• In the mean time, it will be harder for people to obtain patents. However, after the current ridiculous patents expire, we might be looking at a better system than what we have now.
    • Re: (Score:3, Interesting)

      by bit01 (644603)

      To fairly grant a patent, the patent office must be able to understand a) what has already been done b) what is just plain obvious.

      True. The legal fiction that a minor government bureacrat would be able to assess all of human knowledge and arbitrarily decide whether something is original is just mind blowing. Scientists spend their entire working lives in very narrow fields and even they sometimes make mistakes. Not to mention the idiocy of allowing a minor, empire building government department to act

      • by magixman (883752)
        No, the best we can do is to get our congressional representatives to fix the law so that it actually implements the objectives laid out in the constitution, to also make sure this massive interference in the citizen's business has a scientific basis and maybe send some of the bribed examiners at the USPTO to jail (with the amount of anonymity, ambiguity and money involved it's a certainty there's a lot of corruption going on). These are all unlikely but not impossible.

        Bribed examiners?
        Give me a break
        • by bit01 (644603)

          Bribed examiners?

          Give me a break.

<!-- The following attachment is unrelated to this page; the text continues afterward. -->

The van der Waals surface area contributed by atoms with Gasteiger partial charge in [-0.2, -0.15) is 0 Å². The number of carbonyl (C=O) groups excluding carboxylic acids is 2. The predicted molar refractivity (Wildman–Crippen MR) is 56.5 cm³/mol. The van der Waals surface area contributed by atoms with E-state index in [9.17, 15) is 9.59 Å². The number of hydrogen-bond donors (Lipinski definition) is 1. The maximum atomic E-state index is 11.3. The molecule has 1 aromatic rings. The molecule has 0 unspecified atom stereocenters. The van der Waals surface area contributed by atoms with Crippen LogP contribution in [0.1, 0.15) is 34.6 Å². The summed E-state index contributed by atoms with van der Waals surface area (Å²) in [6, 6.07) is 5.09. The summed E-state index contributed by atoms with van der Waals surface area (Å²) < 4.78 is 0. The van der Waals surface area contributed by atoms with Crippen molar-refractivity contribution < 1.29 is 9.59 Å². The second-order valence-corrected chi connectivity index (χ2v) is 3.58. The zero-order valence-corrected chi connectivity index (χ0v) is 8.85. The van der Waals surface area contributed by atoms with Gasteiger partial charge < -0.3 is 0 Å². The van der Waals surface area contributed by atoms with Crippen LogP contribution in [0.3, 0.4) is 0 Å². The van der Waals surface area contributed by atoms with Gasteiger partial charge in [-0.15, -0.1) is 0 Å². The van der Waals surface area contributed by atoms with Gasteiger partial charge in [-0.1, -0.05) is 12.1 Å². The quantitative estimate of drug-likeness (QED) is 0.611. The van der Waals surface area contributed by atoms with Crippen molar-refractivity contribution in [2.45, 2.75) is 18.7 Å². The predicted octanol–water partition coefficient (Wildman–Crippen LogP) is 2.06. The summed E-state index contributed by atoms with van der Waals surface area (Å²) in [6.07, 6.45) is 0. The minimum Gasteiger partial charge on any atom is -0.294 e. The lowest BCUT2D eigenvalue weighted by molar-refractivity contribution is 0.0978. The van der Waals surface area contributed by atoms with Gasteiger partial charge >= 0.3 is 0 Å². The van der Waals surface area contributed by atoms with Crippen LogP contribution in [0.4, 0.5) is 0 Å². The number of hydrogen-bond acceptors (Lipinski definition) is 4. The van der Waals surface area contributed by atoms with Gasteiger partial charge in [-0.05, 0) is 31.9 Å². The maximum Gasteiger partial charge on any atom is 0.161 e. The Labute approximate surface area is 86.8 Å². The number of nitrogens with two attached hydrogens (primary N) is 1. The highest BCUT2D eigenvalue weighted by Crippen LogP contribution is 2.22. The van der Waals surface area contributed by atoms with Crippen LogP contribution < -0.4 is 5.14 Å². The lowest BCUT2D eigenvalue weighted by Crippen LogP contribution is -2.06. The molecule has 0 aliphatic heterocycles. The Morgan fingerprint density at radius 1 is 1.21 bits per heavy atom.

Don't be so sure. [com.com]. This is anonymous so it's only indicative but it does show how corruption could happen. And for one of the most important patents ever:

          It's widely known that Alexander Graham Bell beat Elisha Gray to the patent office by a mere two hours with his application to patent the telephone. However, ten years after Bell's patent was issued, patent examiner Zenas Wilber admitted in a sworn affadavit that he had taken a $100 bribe from Bell, had taken a

          • by magixman (883752)
            As I said, it's just too easy, there's no checks and balances and there's too much money (i.e. incentive) and anonymity/ambiguity (i.e. no risk) involved.

            Thanks for citing the examples and references. There may well be corruption but I just hate to make the assumption that because there is so much money and anonymity/ambiguity that corruption automatically exists. I guess you can call me naive.
    • by Halo1 (136547)

      Yes, we really should all start working for free for the big companies helping them vet their patent applications. Come on, if a bureaucratic government run monopoly-granting system is broken you do not solve that by making the people work for you for free (in particular because they could be doing productive work instead, like writing or fixing software). Instead, you should fix the system.

      No matter how evil you think patents are, they are not going away anytime soon. The best we can do is to better t